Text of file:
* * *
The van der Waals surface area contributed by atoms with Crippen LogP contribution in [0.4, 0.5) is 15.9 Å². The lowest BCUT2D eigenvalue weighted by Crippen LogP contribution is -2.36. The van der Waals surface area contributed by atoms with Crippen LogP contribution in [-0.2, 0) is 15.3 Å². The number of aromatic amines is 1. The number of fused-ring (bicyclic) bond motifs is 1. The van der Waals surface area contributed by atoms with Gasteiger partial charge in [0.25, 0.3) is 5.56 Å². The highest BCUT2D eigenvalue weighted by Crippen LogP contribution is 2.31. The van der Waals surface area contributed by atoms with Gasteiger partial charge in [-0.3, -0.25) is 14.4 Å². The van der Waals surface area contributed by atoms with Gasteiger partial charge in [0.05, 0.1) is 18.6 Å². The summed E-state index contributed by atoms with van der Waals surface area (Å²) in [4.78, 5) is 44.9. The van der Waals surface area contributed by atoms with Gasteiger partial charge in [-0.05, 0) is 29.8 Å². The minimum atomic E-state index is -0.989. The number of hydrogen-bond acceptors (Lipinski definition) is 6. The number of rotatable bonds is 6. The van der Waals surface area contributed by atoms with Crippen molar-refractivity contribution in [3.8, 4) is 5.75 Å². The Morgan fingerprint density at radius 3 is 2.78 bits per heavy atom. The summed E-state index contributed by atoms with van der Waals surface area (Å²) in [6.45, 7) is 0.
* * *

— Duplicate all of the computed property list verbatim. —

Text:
The van der Waals surface area contributed by atoms with Crippen LogP contribution in [0.4, 0.5) is 15.9 Å². The lowest BCUT2D eigenvalue weighted by Crippen LogP contribution is -2.36. The van der Waals surface area contributed by atoms with Crippen LogP contribution in [-0.2, 0) is 15.3 Å². The number of aromatic amines is 1. The number of fused-ring (bicyclic) bond motifs is 1. The van der Waals surface area contributed by atoms with Gasteiger partial charge in [0.25, 0.3) is 5.56 Å². The highest BCUT2D eigenvalue weighted by Crippen LogP contribution is 2.31. The van der Waals surface area contributed by atoms with Gasteiger partial charge in [-0.3, -0.25) is 14.4 Å². The van der Waals surface area contributed by atoms with Gasteiger partial charge in [0.05, 0.1) is 18.6 Å². The summed E-state index contributed by atoms with van der Waals surface area (Å²) in [4.78, 5) is 44.9. The van der Waals surface area contributed by atoms with Gasteiger partial charge in [-0.05, 0) is 29.8 Å². The minimum atomic E-state index is -0.989. The number of hydrogen-bond acceptors (Lipinski definition) is 6. The number of rotatable bonds is 6. The van der Waals surface area contributed by atoms with Crippen molar-refractivity contribution in [3.8, 4) is 5.75 Å². The Morgan fingerprint density at radius 3 is 2.78 bits per heavy atom. The summed E-state index contributed by atoms with van der Waals surface area (Å²) in [6.45, 7) is 0.